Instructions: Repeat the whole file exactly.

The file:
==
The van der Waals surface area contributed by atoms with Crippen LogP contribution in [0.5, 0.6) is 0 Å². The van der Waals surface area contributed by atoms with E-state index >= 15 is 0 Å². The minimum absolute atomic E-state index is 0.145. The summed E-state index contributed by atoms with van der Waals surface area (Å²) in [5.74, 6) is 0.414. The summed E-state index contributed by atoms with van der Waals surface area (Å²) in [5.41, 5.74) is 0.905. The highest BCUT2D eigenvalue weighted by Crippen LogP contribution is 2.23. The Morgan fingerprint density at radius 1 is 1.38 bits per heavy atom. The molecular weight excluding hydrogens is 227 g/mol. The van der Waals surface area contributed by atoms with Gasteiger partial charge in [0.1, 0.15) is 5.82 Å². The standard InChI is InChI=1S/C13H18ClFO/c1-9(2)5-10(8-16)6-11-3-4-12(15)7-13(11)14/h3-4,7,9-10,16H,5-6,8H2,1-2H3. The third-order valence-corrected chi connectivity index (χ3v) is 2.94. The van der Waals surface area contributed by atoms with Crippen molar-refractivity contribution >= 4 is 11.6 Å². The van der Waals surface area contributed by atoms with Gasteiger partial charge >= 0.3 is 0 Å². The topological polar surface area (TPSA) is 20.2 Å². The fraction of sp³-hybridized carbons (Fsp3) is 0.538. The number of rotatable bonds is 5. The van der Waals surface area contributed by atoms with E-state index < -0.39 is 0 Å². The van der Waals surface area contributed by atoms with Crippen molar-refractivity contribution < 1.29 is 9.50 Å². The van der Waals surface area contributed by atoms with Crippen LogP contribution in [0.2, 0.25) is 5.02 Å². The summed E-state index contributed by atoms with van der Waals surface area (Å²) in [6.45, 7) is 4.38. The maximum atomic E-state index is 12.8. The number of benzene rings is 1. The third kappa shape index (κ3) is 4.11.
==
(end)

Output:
The van der Waals surface area contributed by atoms with Crippen LogP contribution in [0.5, 0.6) is 0 Å². The van der Waals surface area contributed by atoms with E-state index >= 15 is 0 Å². The minimum absolute atomic E-state index is 0.145. The summed E-state index contributed by atoms with van der Waals surface area (Å²) in [5.74, 6) is 0.414. The summed E-state index contributed by atoms with van der Waals surface area (Å²) in [5.41, 5.74) is 0.905. The highest BCUT2D eigenvalue weighted by Crippen LogP contribution is 2.23. The Morgan fingerprint density at radius 1 is 1.38 bits per heavy atom. The molecular weight excluding hydrogens is 227 g/mol. The van der Waals surface area contributed by atoms with Gasteiger partial charge in [0.1, 0.15) is 5.82 Å². The standard InChI is InChI=1S/C13H18ClFO/c1-9(2)5-10(8-16)6-11-3-4-12(15)7-13(11)14/h3-4,7,9-10,16H,5-6,8H2,1-2H3. The third-order valence-corrected chi connectivity index (χ3v) is 2.94. The van der Waals surface area contributed by atoms with Crippen molar-refractivity contribution >= 4 is 11.6 Å². The van der Waals surface area contributed by atoms with Gasteiger partial charge >= 0.3 is 0 Å². The topological polar surface area (TPSA) is 20.2 Å². The fraction of sp³-hybridized carbons (Fsp3) is 0.538. The number of rotatable bonds is 5. The van der Waals surface area contributed by atoms with E-state index < -0.39 is 0 Å². The van der Waals surface area contributed by atoms with Crippen molar-refractivity contribution < 1.29 is 9.50 Å². The van der Waals surface area contributed by atoms with Crippen LogP contribution in [0.2, 0.25) is 5.02 Å². The summed E-state index contributed by atoms with van der Waals surface area (Å²) in [6.45, 7) is 4.38. The maximum atomic E-state index is 12.8. The number of benzene rings is 1. The third kappa shape index (κ3) is 4.11.